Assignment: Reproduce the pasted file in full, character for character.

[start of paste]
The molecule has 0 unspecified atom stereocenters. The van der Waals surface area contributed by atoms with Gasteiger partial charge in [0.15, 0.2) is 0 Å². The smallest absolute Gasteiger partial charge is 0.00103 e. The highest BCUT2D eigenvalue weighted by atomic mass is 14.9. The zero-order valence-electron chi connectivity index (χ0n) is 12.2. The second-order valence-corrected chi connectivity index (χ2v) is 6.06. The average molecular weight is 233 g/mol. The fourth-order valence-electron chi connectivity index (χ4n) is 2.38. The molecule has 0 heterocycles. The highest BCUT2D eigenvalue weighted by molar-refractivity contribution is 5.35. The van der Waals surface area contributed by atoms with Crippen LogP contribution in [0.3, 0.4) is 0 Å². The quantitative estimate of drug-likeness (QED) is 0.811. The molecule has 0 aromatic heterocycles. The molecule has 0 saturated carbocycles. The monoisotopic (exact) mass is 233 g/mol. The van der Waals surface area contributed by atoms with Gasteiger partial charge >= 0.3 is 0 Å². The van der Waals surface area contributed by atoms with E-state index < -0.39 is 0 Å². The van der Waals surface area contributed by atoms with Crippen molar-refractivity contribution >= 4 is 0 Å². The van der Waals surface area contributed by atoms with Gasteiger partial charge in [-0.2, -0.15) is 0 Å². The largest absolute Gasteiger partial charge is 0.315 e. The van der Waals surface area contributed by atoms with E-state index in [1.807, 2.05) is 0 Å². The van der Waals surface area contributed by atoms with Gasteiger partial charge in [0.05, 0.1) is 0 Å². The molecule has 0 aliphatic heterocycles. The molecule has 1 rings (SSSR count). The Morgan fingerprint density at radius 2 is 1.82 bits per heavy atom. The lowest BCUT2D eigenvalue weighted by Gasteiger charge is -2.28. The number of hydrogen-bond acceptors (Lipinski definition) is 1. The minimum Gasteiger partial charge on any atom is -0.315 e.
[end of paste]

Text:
The molecule has 0 unspecified atom stereocenters. The van der Waals surface area contributed by atoms with Gasteiger partial charge in [0.15, 0.2) is 0 Å². The smallest absolute Gasteiger partial charge is 0.00103 e. The highest BCUT2D eigenvalue weighted by atomic mass is 14.9. The zero-order valence-electron chi connectivity index (χ0n) is 12.2. The second-order valence-corrected chi connectivity index (χ2v) is 6.06. The average molecular weight is 233 g/mol. The fourth-order valence-electron chi connectivity index (χ4n) is 2.38. The molecule has 0 heterocycles. The highest BCUT2D eigenvalue weighted by molar-refractivity contribution is 5.35. The van der Waals surface area contributed by atoms with Crippen LogP contribution in [0.3, 0.4) is 0 Å². The quantitative estimate of drug-likeness (QED) is 0.811. The molecule has 0 aromatic heterocycles. The molecule has 0 saturated carbocycles. The monoisotopic (exact) mass is 233 g/mol. The van der Waals surface area contributed by atoms with Gasteiger partial charge >= 0.3 is 0 Å². The van der Waals surface area contributed by atoms with E-state index < -0.39 is 0 Å². The van der Waals surface area contributed by atoms with Crippen molar-refractivity contribution >= 4 is 0 Å². The van der Waals surface area contributed by atoms with Gasteiger partial charge in [-0.2, -0.15) is 0 Å². The largest absolute Gasteiger partial charge is 0.315 e. The van der Waals surface area contributed by atoms with E-state index in [1.807, 2.05) is 0 Å². The van der Waals surface area contributed by atoms with Gasteiger partial charge in [0.05, 0.1) is 0 Å². The molecule has 0 aliphatic heterocycles. The molecule has 1 rings (SSSR count). The Morgan fingerprint density at radius 2 is 1.82 bits per heavy atom. The lowest BCUT2D eigenvalue weighted by Gasteiger charge is -2.28. The number of hydrogen-bond acceptors (Lipinski definition) is 1. The minimum Gasteiger partial charge on any atom is -0.315 e.